If we look into this sheet of paper even more deeply, we can see the sunshine in it. If the sunshine is not there, the forest cannot grow. In fact, nothing can grow. Even we cannot grow without sunshine. So we know that the sunshine is also in this sheet of paper. The paper and the sunshine inter-are. And if we continue to look, we can see the logger who cut the tree and brought it to the mill to be transformed into paper. And we see the wheat. We know that the logger cannot exist without his daily bread, and therefore the wheat that became his bread is also in this sheet of paper. And the logger’s father and mother are in it too. When we look in this way, we see that without all of these things, this sheet of paper cannot exist.

Looking even more deeply, we can see we are in it too. This is not difficult to see, because when we look at a sheet of paper, the sheet of paper is part of our perception. Your mind is in here and mine is also, so we can say that everything is in here in this sheet of paper. You cannot point out one thing that is not here—time, space, the earth, the rain, the minerals in the soil, the sunshine, the cloud, the river, the heat. Everything coexists with this sheet of paper. That is why I think the word inter-be should be in the dictionary. To be is to inter-be. You cannot just be by yourself alone. You have to inter-be with every other thing. This sheet of paper is, because everything else is. Suppose we try to return one of the elements to its source.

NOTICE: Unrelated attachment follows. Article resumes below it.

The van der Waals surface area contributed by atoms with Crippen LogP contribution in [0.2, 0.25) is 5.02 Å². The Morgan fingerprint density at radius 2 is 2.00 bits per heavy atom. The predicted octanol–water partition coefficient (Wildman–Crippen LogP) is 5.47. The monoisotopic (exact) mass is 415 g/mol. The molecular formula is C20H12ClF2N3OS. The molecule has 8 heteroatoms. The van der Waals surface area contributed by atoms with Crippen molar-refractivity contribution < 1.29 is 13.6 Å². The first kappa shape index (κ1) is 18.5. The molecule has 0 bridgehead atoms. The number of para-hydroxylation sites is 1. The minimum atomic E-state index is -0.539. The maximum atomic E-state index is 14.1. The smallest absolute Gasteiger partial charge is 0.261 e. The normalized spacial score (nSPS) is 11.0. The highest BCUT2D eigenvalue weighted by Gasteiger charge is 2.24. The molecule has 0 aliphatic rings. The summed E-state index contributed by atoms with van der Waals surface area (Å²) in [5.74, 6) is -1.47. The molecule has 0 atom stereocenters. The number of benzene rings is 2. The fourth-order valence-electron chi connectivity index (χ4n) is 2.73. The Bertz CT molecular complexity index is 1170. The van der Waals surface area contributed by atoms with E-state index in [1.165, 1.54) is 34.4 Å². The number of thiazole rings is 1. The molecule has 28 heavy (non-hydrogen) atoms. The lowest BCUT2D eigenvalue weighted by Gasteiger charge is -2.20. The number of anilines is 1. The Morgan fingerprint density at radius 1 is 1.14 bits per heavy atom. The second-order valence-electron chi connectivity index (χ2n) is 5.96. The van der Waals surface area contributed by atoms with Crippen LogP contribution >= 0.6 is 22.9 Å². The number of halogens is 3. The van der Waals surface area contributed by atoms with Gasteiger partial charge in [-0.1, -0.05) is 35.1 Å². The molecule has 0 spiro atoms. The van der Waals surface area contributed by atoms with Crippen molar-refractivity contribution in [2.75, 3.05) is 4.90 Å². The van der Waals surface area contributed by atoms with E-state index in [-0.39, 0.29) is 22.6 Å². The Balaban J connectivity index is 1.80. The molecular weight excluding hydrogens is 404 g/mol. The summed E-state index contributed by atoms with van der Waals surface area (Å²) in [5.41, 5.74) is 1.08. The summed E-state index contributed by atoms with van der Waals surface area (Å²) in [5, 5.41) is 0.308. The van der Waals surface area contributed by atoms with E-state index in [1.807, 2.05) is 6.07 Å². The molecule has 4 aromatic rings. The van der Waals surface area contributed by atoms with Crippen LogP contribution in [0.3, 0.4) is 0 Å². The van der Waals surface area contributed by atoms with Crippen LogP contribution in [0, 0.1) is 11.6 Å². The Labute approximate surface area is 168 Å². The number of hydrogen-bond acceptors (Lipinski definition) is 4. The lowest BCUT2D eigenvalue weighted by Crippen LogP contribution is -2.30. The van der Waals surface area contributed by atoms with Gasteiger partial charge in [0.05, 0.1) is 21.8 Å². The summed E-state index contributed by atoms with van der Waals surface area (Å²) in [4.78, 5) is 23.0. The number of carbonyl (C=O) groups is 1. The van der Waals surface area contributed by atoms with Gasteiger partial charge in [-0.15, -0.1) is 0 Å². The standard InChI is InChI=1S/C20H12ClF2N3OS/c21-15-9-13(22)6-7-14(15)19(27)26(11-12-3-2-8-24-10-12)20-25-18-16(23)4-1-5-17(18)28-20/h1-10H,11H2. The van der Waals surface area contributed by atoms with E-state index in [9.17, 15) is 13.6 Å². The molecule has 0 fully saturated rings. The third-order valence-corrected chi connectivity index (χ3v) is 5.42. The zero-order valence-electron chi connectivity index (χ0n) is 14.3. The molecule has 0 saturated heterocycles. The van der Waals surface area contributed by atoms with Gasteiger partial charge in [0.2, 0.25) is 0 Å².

Suppose we return the sunshine to the sun. Do you think that this sheet of paper would be possible? No, without sunshine nothing can be. And if we return the logger to his mother, then we have no sheet of paper either. The fact is that this sheet of paper is made up only of “non-paper elements.” And if we return these non-paper elements to their sources, then there can be no paper at all. Without non-paper elements, like mind, logger, sunshine, and so on, there will be no paper. As thin as this sheet of paper is, it contains everything in the universe in it.

We are the same way. Who were you before the day of your birth? What were the atoms that you now comprise doing before they got together to form the pattern that is you? When did your life actually begin? When does it end? What part of you is discrete--unrelated to other living things--exclusively you? What feeds us? Who nourishes us? What are each of us without the forces that sustain us--the nutrients, bacteria, enzymes, minerals, gases? And who made us? And what comprised them? If we look closely enough, we’ll find that we too are made exclusively of non-person elements--we are empty of an exclusive self. We inter-are with everything.